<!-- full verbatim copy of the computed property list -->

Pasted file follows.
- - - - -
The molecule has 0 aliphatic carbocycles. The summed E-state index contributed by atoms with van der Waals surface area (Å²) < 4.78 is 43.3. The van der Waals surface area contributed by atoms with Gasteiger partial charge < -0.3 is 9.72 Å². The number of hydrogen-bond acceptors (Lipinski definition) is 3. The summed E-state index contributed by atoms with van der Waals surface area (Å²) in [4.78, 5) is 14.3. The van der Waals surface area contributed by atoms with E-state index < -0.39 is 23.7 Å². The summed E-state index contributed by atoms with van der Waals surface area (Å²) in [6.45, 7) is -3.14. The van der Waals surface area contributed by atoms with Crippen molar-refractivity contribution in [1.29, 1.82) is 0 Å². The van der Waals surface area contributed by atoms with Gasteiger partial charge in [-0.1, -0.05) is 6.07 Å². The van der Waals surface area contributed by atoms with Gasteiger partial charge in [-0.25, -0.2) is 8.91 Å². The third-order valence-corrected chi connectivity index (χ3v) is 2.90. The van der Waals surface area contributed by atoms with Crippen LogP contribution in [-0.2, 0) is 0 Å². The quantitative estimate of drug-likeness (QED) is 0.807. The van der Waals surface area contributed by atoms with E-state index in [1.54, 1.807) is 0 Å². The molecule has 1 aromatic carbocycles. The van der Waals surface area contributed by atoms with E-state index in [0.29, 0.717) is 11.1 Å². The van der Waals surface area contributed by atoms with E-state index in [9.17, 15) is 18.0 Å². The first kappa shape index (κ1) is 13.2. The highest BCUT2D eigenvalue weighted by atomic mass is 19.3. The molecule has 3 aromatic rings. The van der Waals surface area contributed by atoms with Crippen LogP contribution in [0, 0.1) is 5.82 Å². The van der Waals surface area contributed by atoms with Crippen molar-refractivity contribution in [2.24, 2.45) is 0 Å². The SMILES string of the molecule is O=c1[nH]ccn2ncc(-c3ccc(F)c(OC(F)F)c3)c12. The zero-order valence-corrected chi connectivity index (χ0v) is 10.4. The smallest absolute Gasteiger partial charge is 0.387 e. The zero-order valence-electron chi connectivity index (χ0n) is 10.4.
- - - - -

The molecule has 0 aliphatic carbocycles. The summed E-state index contributed by atoms with van der Waals surface area (Å²) < 4.78 is 43.3. The van der Waals surface area contributed by atoms with Gasteiger partial charge < -0.3 is 9.72 Å². The number of hydrogen-bond acceptors (Lipinski definition) is 3. The summed E-state index contributed by atoms with van der Waals surface area (Å²) in [4.78, 5) is 14.3. The van der Waals surface area contributed by atoms with E-state index < -0.39 is 23.7 Å². The summed E-state index contributed by atoms with van der Waals surface area (Å²) in [6.45, 7) is -3.14. The van der Waals surface area contributed by atoms with Crippen molar-refractivity contribution in [1.29, 1.82) is 0 Å². The van der Waals surface area contributed by atoms with Gasteiger partial charge in [-0.1, -0.05) is 6.07 Å². The van der Waals surface area contributed by atoms with Gasteiger partial charge in [-0.25, -0.2) is 8.91 Å². The third-order valence-corrected chi connectivity index (χ3v) is 2.90. The van der Waals surface area contributed by atoms with Crippen LogP contribution in [-0.2, 0) is 0 Å². The quantitative estimate of drug-likeness (QED) is 0.807. The van der Waals surface area contributed by atoms with E-state index in [1.54, 1.807) is 0 Å². The molecule has 1 aromatic carbocycles. The van der Waals surface area contributed by atoms with E-state index in [0.29, 0.717) is 11.1 Å². The van der Waals surface area contributed by atoms with E-state index in [9.17, 15) is 18.0 Å². The first kappa shape index (κ1) is 13.2. The highest BCUT2D eigenvalue weighted by atomic mass is 19.3. The molecule has 3 aromatic rings. The van der Waals surface area contributed by atoms with Crippen LogP contribution in [0, 0.1) is 5.82 Å². The van der Waals surface area contributed by atoms with Crippen molar-refractivity contribution in [2.24, 2.45) is 0 Å². The SMILES string of the molecule is O=c1[nH]ccn2ncc(-c3ccc(F)c(OC(F)F)c3)c12. The zero-order valence-corrected chi connectivity index (χ0v) is 10.4. The smallest absolute Gasteiger partial charge is 0.387 e. The zero-order valence-electron chi connectivity index (χ0n) is 10.4.